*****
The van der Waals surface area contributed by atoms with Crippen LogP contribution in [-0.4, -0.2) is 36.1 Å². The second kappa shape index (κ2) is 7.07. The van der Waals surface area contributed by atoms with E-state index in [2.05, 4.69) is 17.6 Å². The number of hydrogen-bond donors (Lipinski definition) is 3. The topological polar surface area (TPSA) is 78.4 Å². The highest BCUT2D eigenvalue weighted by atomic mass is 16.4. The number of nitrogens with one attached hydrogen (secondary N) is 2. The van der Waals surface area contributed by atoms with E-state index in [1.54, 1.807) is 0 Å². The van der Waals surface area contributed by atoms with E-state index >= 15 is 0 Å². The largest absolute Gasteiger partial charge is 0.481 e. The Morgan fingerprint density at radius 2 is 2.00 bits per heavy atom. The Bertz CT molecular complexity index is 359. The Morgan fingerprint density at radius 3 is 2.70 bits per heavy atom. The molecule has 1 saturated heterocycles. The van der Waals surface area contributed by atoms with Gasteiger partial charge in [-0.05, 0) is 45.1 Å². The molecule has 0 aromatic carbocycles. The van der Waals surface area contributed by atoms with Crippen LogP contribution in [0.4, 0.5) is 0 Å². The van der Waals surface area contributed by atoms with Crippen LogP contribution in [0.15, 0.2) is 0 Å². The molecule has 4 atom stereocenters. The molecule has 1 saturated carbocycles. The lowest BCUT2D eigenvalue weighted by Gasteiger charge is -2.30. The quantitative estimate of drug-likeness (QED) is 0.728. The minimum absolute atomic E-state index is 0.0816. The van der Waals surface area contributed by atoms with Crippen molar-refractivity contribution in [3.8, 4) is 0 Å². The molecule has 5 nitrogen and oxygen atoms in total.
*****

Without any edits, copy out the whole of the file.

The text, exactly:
The van der Waals surface area contributed by atoms with Crippen LogP contribution in [-0.4, -0.2) is 36.1 Å². The second kappa shape index (κ2) is 7.07. The van der Waals surface area contributed by atoms with E-state index in [2.05, 4.69) is 17.6 Å². The number of hydrogen-bond donors (Lipinski definition) is 3. The topological polar surface area (TPSA) is 78.4 Å². The highest BCUT2D eigenvalue weighted by atomic mass is 16.4. The number of nitrogens with one attached hydrogen (secondary N) is 2. The van der Waals surface area contributed by atoms with E-state index in [1.54, 1.807) is 0 Å². The van der Waals surface area contributed by atoms with E-state index >= 15 is 0 Å². The largest absolute Gasteiger partial charge is 0.481 e. The Morgan fingerprint density at radius 2 is 2.00 bits per heavy atom. The Bertz CT molecular complexity index is 359. The Morgan fingerprint density at radius 3 is 2.70 bits per heavy atom. The molecule has 1 saturated heterocycles. The van der Waals surface area contributed by atoms with Gasteiger partial charge in [-0.05, 0) is 45.1 Å². The molecule has 0 aromatic carbocycles. The van der Waals surface area contributed by atoms with Crippen LogP contribution in [0.4, 0.5) is 0 Å². The van der Waals surface area contributed by atoms with Crippen LogP contribution in [0.15, 0.2) is 0 Å². The molecule has 4 atom stereocenters. The molecule has 1 saturated carbocycles. The lowest BCUT2D eigenvalue weighted by Gasteiger charge is -2.30. The quantitative estimate of drug-likeness (QED) is 0.728. The minimum absolute atomic E-state index is 0.0816. The van der Waals surface area contributed by atoms with Crippen molar-refractivity contribution in [3.8, 4) is 0 Å². The molecule has 5 nitrogen and oxygen atoms in total.